However, when I logged into my insurance site to see the claim, it hadn’t yet been listed. This isn’t unusual—sometimes it takes a while for my claims to show up—but for that reason, I’m not comfortable saying with 100% certainty that all I paid was $30.
Class Action Lawsuit Against Headway
It’s important to note that on August 25th, 2023, a class action lawsuit was filed against Headway alleging that Headway shares private user information, including information about the mental health conditions of its website’s visitors, with Google.
Pros and Cons
I thought it was easy and efficient to find a therapist on Headway, though there are a few things I’d like to see improved.
Website is easy to navigate
Many filtering options when searching for providers
Therapists and counselors have a lot of availability
You can filter by your specific insurance company to find a provider
Headway handles billing your insurance for you
If your insurance is accepted, you’re only responsible for your copay
No app; all bookings must be done through the website
Not many psychiatrists or advanced practice nurses who can help with medication management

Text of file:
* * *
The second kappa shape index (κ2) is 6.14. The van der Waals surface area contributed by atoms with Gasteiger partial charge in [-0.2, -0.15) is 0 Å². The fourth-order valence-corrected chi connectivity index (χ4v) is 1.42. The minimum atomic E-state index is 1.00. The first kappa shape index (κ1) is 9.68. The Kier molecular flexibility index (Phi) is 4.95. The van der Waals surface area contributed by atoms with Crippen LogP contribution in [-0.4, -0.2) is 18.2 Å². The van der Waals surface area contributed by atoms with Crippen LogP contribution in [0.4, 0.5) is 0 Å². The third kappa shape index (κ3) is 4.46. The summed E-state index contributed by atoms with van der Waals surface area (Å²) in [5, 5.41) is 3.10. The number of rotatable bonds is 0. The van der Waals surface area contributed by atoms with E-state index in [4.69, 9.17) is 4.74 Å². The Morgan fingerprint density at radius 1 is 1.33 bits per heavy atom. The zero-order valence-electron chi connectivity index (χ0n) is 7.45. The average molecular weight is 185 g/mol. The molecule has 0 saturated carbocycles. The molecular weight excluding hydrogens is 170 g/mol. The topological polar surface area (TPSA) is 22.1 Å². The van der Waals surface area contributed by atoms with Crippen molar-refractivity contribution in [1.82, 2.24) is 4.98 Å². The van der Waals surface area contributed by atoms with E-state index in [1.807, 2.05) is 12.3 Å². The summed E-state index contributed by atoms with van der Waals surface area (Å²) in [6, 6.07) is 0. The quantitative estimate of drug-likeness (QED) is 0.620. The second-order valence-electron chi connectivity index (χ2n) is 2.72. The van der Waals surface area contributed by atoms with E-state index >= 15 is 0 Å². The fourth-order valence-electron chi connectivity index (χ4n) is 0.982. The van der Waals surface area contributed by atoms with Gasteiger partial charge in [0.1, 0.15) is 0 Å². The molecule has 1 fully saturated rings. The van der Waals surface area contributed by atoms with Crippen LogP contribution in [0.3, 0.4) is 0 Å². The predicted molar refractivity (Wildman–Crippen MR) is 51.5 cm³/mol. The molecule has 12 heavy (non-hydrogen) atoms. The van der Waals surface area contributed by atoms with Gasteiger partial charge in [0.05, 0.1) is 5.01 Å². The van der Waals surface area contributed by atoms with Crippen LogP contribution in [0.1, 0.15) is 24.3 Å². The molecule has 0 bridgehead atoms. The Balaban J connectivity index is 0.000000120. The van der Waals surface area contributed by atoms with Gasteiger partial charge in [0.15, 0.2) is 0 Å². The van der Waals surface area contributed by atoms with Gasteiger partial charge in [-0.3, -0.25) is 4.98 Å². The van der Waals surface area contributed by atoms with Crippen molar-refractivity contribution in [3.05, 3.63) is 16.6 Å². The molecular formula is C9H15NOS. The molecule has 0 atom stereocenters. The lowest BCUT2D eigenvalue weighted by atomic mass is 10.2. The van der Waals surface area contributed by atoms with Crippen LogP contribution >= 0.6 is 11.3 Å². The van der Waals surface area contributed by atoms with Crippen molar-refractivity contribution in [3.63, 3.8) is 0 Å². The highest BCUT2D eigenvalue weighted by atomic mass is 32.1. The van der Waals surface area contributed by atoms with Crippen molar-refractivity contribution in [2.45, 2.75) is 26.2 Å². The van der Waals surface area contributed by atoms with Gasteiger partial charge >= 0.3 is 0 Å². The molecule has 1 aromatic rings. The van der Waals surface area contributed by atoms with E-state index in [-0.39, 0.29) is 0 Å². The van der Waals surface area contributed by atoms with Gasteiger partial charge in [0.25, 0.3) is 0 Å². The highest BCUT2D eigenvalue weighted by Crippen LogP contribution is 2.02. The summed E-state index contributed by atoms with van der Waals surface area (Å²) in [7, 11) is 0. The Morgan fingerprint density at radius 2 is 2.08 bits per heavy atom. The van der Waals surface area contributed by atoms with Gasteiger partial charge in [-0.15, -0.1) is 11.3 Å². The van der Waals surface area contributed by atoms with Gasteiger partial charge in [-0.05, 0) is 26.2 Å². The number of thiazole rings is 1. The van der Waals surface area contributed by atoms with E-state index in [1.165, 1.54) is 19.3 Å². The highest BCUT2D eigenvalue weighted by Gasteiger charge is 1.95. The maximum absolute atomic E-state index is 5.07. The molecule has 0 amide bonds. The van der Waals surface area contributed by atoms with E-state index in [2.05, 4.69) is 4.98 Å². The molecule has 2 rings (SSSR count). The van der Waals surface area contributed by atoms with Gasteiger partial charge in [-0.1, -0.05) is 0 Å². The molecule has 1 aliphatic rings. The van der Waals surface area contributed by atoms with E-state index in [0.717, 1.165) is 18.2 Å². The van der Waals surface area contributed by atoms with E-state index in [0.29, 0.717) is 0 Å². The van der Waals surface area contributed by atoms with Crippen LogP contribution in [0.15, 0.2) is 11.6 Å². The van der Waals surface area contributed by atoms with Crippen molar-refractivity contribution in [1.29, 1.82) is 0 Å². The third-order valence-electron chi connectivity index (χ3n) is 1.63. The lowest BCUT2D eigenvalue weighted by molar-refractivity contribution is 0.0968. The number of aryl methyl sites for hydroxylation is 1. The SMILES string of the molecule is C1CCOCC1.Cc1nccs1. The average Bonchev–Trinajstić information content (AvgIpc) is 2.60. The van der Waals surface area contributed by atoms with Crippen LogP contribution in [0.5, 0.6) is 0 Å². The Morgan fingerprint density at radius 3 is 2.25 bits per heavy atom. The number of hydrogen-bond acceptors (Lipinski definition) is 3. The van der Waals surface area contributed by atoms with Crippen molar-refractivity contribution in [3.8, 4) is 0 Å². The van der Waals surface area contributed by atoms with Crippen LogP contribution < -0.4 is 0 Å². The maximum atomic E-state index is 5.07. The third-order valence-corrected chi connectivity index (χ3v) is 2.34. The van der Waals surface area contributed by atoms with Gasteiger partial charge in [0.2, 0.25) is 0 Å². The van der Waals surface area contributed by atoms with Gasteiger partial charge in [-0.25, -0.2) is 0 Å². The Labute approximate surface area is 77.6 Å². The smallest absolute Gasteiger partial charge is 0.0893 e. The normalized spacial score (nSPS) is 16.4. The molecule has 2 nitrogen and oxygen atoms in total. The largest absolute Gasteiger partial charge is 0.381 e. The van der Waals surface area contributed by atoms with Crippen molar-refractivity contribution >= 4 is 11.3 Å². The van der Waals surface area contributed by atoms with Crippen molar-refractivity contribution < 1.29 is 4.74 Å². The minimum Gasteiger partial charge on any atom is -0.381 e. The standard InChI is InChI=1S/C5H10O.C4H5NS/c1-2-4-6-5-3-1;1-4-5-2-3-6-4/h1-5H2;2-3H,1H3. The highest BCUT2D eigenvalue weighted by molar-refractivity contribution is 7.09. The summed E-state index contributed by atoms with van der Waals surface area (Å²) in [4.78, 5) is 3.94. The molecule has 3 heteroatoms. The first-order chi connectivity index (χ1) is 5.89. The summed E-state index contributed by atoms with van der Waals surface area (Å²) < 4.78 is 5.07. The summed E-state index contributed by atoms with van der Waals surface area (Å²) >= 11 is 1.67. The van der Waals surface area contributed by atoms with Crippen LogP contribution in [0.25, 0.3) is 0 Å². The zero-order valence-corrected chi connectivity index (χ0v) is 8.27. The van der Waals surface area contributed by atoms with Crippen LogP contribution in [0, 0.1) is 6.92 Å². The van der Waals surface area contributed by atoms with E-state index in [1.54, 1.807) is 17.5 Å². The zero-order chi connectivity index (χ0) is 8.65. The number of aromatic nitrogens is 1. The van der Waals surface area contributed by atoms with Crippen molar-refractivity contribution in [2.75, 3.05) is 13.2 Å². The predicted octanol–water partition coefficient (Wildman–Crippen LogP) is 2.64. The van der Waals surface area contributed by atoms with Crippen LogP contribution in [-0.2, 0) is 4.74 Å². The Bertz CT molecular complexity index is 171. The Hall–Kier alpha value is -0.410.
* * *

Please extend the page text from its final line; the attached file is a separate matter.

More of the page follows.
I had to sign and scan some of the intake forms physically
Not available in every state
I was impressed with my Headway experience and was pleasantly surprised by how quickly I could find and schedule an appointment with a licensed professional counselor. It was hard for me to warm up to a new provider because I have a trusted therapist I’ve been seeing for years. I may try it again and filter specifically for a therapist (someone with a bit more training) because it was amazing that my insurance was accepted, and the process was seamless.
I was also happy to see how many providers were in my area. I prefer virtual appointments, so it’s nice to have the option to see anyone in the state.
We surveyed 180 users of Headway, and they seemed to agree with me that Headway delivers on all fronts:
83% of users rated the directory as good or very good overall
82% felt that the directory was easy or very easy to navigate
62% were able to find a therapist who met all of their needs
64% are still using the therapist they found on Headway
76% said they were likely or very likely to recommend Headway to a friend or someone like them
Personally, I recommend Headway to anyone looking for a counselor or therapist covered by their insurance.